Activists Rally Around Bonds’ Rent Control Bill
D.C. Councilmembers attended a recent 25th anniversary celebration for the D.C. Tenants’ Advocacy Coalition in order to drum up support for the Rental Housing Affordability Stabilization Amendment Act, introduced by At-Large Councilmember Anita Bonds January 10.
The next step for the bill would be hearings before the D.C. Housing Committee, though DCTAC chairman Jim McGrath said in an e-mail he thinks none are yet scheduled. Tenants’ rights advocates and other supporters are pushing for community support to get the bill through the Council to become law.
D.C. is one of the last urban jurisdictions in the country that still has rent control and two-thirds of District residents – roughly 300,000 people – are apartment renters, according to McGrath. These laws protect elderly and disabled tenants, among others, from high rental fees. McGrath warned the crowd assembled at Sumner School that rising rents in low-income communities east of the river are pushing those with lower incomes out to the city’s fringes.
He noted in an e-mail that rents have increased 54 percent on rent-controlled properties in the District in the past 10 years.
“Gentrification is all over the city,” said Ward 7 Councilmember Vincent Gray, “and people are headed to Wards 7 and 8.”
Gray took advantage of the opportunity to reference his past commitments to affordable housing as former mayor of the city, while urging those assembled to support the rental housing amendment.
“We have a lot of work ahead of us; we are the victims of our own success,” Gray said. “The money must be able to go back to the people to enable them to live in the city.” A lot of people in the city want to stay here to live but can’t because rental prices force them out, he explained, describing that for a family whose income is only $35,000 per year, the government’s investment has to be “huge.”
In a show of solidarity for these wards, TENAC unanimously elected Kim Harris of Ward 8 to its board of directors. Harris was applauded for organizing a tenant association at Marbury Plaza Apartments, a low-income rent-controlled complex.
McGrath described the rent control bill as preserving affordable housing in the face of rapid gentrification. It would amend the 1985 Rental Housing Act to eliminate landlords’ ability to increase
rent by up to 30 percent when an apartment becomes vacant – capping that increase instead at 5 percent. It would also hold rent increases on rent-controlled apartments to five percent and remove a 2 percent “add-on” rent increase landlords can choose to implement.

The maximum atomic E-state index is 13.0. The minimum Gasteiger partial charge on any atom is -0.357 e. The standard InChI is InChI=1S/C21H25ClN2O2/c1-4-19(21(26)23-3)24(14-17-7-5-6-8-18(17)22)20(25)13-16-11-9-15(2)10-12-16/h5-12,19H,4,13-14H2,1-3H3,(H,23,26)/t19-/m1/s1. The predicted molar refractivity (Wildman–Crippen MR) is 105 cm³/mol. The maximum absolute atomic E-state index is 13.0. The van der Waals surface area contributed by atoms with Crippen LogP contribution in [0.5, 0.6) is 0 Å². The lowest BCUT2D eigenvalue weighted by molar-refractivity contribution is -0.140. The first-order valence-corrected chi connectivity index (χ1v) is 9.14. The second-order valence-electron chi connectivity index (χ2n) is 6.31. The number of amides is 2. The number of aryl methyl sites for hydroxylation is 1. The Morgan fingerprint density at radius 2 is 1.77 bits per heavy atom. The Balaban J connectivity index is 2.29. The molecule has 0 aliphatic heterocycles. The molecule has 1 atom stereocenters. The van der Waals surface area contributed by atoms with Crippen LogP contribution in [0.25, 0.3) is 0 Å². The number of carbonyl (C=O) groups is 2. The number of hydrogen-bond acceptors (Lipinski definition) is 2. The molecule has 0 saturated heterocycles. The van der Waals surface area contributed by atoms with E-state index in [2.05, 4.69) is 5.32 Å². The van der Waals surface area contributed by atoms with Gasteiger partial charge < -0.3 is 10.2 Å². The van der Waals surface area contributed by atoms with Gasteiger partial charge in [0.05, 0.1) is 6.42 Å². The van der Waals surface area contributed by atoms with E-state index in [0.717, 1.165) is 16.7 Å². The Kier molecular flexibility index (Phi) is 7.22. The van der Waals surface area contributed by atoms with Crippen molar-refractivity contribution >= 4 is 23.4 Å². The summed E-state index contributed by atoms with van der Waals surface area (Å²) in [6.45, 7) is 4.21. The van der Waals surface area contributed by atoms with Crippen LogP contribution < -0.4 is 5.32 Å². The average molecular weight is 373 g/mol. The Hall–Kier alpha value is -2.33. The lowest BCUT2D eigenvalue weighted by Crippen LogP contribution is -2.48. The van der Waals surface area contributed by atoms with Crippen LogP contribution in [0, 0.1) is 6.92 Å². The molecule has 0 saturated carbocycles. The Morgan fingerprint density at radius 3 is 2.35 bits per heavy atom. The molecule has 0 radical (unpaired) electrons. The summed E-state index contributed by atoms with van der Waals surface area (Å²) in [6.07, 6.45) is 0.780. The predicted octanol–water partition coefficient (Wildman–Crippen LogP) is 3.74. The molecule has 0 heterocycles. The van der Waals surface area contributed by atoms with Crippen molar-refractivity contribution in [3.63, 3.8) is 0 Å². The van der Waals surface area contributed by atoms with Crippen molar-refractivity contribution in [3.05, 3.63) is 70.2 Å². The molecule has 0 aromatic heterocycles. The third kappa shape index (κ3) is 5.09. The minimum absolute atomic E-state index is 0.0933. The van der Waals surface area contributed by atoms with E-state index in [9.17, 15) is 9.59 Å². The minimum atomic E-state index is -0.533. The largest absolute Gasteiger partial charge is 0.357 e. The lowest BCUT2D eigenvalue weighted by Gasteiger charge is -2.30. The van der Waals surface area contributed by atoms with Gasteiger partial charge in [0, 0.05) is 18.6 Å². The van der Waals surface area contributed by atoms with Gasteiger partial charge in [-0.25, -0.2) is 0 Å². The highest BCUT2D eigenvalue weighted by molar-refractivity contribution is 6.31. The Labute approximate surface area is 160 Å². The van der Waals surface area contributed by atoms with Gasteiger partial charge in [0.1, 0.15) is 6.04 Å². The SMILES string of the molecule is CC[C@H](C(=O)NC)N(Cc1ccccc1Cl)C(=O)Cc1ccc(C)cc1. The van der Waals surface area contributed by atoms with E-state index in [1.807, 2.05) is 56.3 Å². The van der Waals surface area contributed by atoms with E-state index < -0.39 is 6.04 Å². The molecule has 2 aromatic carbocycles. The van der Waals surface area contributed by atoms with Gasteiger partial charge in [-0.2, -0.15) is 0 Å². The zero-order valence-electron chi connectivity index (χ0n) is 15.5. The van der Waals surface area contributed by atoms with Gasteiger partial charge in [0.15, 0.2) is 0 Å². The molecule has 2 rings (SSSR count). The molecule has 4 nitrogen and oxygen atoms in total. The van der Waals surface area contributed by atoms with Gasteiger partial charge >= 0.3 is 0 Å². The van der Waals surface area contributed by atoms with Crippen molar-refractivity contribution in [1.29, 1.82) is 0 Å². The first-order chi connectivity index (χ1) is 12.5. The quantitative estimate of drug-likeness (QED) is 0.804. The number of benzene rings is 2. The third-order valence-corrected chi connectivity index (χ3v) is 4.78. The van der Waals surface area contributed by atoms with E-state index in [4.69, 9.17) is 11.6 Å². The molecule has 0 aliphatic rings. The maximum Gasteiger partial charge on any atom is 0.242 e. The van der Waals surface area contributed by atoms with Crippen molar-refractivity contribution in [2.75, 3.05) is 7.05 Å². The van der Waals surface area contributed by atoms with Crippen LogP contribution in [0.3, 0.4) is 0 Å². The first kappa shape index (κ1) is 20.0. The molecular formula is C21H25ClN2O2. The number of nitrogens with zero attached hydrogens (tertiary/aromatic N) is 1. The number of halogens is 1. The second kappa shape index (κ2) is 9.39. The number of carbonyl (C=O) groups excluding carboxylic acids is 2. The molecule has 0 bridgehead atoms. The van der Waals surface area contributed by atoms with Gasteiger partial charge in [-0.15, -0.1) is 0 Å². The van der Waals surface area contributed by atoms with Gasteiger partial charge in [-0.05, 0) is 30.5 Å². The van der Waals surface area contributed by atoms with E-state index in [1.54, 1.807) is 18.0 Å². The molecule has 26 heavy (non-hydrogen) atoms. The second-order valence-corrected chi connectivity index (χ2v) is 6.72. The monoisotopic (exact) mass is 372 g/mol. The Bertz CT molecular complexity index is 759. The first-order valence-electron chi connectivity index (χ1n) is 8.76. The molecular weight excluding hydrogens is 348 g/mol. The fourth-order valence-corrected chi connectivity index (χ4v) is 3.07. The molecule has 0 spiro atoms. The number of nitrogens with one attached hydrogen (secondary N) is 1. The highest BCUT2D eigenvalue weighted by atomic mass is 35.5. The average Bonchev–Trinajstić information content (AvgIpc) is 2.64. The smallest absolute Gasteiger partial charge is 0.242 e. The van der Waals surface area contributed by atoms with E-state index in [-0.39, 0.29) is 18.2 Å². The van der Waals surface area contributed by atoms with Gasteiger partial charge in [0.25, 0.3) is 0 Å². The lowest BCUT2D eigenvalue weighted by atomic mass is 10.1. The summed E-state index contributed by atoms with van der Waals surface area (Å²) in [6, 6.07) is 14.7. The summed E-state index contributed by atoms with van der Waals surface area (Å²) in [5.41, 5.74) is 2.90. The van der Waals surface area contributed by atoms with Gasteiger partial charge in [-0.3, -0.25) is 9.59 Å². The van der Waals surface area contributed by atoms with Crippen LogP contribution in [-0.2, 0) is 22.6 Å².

Counclimembers Cheh, Evans, Grosso, Silverman and Trayon White also attended to show their support for the rent control amendment.
Supporting such legislation had to be considered in the context of President Trump’s administration, Gray added. “We have fought so hard for so many things in this city … We have to resolve we will continue to fight. This stuff won’t go around unless we fight to make it go around.”
Though the bonds bill has near-unanimous support from D.C. Council, McGrath of TENAC fears landlord lobbyists. “There is still the sausage making of the legislative process,” he wrote in an e-mail. “Fierce opposition from the strong real estate lobby, the Apartment and Office Buidings Association, may somehow alter things. The lawyers are canny. We should not count our chickens before they hatch.”
Because the District is a sanctuary city, the Trump administration’s crackdown on such could cut off $3.7 billion in Medicaid and other funding for needy D.C. residents, noted Ward 2 Councilmember Jack Evans “The stakes are high; they are really high,” he told the group. He urged citizens to be activists – to go down to the Wilson Building to visit personally with their councilmember.
Joel Cohn, legislative counsel to TENAC’s Office of Tenant Advocacy (OTA), gave examples of what activists can accomplish when it comes to tenants’ rights. He told the assembled that his office had contributed to capping late fees for monthly rental payments at five percent and had removed the ability to evict people just for owing late fees.
Entire communities have been displaced by gentrification projects and the people who depended on those communities have no place to go, according to Parisa Norouzi of Empower D.C. She added that the average age of homeless adults in D.C. is 27.
“Make sure you see the councilmember,” Evans said, “don’t let them pass you off on some staffer.”